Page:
Livestock operations generate air pollutants by emitting ammonia, methane, and nitrous oxide. This issue has worsened after the number of concentrated animal feeding operations (CAFOs) or agricultural facilities increased by 20%. In a study, researchers discovered that the rise of ammonia concentrations contributing to air pollution is correlated with the expansion of CAFOs, putting nearby residents’ health at risk. 

Where do vegetarians fit in the solution? Plant-based agriculture produces less pollution than livestock farming. It has zero manure that pollutes ponds, rivers, and lakes and generates fewer emissions. Moreover, plants typically have a shorter supply chain than meat, so less transportation and refrigeration are required before they reach consumers. Choosing to eat vegetables sourced from your local farmers mitigates water, land, and air pollution.

5. Preserve Biodiversity

The forests are home to diverse wildlife, including birds, bees, butterflies, and many other species. However, large-scale animal farming has converted thousands of acres of green, healthy woodlands into bald grounds for cattle grazing. 

Agriculture accounts for at least 75% of deforestation, contributing to many environmental problems. Clearing forested land equates to more than 16.4% lost trees every day, accelerating climate change. 

As a vegetarian, you can help by decreasing the demand for land-intensive animal farming and preserving the habitats for diverse species. Instead of cutting down trees and plants, farmers will feel more responsible for cultivating the lands and nurturing the soil to produce better harvests for everyone. The environmental benefits of a vegetarian diet involve you directly in the sustainability movement.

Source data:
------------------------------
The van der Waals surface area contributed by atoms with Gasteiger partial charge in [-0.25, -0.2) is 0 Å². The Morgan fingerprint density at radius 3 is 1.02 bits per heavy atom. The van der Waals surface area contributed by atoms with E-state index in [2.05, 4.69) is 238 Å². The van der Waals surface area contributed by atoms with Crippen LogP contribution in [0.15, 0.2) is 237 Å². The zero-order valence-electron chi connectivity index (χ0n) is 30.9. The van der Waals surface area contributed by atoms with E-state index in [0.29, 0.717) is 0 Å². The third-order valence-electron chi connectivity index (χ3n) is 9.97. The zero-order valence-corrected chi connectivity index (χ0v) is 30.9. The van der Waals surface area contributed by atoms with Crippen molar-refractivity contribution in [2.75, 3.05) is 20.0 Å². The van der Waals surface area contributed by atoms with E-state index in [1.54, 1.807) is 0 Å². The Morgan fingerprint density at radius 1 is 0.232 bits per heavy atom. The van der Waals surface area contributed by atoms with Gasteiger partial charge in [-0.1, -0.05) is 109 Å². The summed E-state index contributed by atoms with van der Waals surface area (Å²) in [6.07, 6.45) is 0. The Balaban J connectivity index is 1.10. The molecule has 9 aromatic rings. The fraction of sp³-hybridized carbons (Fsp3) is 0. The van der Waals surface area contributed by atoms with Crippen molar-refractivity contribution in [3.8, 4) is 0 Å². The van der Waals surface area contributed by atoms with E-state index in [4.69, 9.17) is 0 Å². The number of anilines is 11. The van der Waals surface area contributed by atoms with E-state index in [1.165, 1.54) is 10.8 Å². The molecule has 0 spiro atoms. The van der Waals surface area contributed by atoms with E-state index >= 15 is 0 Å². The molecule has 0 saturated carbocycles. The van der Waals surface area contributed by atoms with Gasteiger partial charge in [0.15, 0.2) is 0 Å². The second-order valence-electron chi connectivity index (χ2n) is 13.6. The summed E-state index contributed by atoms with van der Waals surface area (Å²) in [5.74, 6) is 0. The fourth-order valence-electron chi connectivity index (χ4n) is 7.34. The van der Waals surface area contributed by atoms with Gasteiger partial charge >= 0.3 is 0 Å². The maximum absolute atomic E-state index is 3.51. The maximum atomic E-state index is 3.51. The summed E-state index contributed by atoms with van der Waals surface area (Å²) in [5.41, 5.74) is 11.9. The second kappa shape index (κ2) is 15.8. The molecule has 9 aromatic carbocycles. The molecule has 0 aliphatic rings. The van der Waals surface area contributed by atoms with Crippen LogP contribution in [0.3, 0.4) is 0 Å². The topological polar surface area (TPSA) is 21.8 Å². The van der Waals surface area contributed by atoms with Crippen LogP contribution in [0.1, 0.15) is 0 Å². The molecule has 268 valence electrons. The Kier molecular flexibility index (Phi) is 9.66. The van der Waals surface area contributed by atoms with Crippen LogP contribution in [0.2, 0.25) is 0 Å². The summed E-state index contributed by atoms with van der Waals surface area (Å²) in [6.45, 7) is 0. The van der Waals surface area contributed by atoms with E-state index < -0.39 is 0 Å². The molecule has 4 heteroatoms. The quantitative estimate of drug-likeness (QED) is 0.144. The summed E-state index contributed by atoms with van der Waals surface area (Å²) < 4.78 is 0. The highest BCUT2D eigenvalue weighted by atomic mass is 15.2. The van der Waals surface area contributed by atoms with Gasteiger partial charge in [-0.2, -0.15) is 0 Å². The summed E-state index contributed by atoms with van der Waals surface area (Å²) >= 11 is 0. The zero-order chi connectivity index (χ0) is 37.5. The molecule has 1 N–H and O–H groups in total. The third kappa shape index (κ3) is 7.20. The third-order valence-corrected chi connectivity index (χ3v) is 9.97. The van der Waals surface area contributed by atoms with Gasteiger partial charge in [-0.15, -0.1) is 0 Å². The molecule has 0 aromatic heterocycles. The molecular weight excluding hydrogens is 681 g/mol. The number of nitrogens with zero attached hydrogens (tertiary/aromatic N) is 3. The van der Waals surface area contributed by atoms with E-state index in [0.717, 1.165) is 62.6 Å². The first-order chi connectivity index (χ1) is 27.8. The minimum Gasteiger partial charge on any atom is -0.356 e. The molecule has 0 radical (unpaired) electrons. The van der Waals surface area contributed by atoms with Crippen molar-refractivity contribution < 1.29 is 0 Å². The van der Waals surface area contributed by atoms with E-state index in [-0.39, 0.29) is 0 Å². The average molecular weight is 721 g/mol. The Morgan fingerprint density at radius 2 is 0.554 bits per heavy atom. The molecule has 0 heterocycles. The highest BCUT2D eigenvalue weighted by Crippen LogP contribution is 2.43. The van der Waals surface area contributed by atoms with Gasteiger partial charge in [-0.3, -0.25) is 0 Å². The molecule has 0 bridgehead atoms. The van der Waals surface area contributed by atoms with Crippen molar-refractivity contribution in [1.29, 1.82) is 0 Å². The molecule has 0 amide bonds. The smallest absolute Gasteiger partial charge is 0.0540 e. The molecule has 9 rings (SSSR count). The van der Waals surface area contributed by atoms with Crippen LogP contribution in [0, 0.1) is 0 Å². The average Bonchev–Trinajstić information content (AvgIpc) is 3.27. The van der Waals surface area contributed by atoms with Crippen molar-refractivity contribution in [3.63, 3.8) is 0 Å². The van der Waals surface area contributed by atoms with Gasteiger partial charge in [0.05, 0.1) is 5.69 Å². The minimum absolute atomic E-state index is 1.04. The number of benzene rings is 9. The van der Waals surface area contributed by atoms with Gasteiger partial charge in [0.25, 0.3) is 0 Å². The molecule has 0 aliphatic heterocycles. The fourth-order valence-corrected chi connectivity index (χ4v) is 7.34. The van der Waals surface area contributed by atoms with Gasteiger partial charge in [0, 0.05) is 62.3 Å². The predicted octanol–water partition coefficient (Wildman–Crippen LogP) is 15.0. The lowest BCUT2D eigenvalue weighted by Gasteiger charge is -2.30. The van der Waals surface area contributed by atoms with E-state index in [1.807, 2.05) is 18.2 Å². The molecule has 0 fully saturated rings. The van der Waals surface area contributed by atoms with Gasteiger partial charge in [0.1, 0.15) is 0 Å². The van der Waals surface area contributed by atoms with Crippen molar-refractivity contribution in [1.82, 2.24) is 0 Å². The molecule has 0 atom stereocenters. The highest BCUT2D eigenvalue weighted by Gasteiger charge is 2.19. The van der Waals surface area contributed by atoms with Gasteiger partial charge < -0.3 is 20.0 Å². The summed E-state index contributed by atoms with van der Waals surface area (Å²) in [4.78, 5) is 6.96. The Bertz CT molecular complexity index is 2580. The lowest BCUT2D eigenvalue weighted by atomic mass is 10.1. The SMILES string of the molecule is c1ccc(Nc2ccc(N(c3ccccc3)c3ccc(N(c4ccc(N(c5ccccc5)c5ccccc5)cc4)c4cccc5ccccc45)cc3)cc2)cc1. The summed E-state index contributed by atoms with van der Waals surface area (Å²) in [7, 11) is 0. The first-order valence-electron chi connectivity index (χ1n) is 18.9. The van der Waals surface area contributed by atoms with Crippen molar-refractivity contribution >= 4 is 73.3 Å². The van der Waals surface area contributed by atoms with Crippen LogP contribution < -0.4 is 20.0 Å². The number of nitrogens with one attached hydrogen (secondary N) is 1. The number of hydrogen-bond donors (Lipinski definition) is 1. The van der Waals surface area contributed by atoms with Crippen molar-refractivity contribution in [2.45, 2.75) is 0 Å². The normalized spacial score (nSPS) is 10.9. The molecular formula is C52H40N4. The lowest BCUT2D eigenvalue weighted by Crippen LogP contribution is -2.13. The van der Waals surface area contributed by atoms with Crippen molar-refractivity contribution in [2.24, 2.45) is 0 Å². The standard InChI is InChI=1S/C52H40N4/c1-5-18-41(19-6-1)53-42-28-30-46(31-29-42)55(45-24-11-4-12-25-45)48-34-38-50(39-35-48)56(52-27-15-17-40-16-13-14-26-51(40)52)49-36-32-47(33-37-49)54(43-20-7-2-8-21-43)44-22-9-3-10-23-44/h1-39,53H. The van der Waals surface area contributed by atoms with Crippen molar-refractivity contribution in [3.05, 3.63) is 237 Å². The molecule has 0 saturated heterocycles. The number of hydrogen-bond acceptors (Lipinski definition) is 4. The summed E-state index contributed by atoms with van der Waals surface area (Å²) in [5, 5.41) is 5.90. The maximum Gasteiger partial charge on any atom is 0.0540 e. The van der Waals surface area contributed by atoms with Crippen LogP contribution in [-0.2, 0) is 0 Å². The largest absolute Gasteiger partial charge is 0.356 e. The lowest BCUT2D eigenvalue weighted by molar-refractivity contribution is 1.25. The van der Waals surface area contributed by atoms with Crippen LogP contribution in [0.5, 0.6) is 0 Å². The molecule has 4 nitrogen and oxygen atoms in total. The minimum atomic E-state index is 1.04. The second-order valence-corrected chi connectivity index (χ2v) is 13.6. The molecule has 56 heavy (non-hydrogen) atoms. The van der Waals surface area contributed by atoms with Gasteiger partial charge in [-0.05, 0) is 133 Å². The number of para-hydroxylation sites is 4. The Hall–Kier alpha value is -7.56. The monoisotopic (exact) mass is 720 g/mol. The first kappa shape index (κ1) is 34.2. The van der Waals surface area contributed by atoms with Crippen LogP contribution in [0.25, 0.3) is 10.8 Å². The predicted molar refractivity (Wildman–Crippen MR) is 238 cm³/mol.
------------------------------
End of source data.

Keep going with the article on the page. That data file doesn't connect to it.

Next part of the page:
6. Mitigate Habitat Destruction

Everything you see in the forest, from the smallest plant to the tallest trees, is instrumental in the animals’ survival. Each time loggers cut trees to convert land to an animal farm, the planet loses 137 species of plants, insects, and animals. Some wildlife migrate or relocate, but many are permanently lost. 

Trees are important for thriving biodiversity as they shelter birds, bees, and butterflies. Destroying them harms the living creatures that help maintain life on the planet.   

By making your nutritional lifestyle healthier through plants, you minimize the destruction of these natural habitats. It’s a step forward to stop deforestation and support wildlife conservation. 

Being a Vegetarian Can Help Save the Planet


If you strongly feel about contributing more to save the earth from climate change, consider switching to a plant-based diet. The environmental benefits of a vegetarian diet encompass solutions to mitigate pollution, conserve limited resources, and stop habitat destruction for wildlife. 

Plant consumption doesn’t raise cholesterol levels or elevate risk factors for various health conditions. Removing meat from your diet may be challenging, so start by cutting down your consumption to once or twice a week if you eat every day. Vegetables are healthier and give you as much energy as meat. Be an environmental hero by choosing to eat clean foods.

About the author: Beth Rush is the green wellness editor at Body+Mind, where she covers topics like the power of climate consciousness at all stages of education. You can find Beth on Twitter @bodymindmag. Subscribe to Body+Mind for more posts by Beth!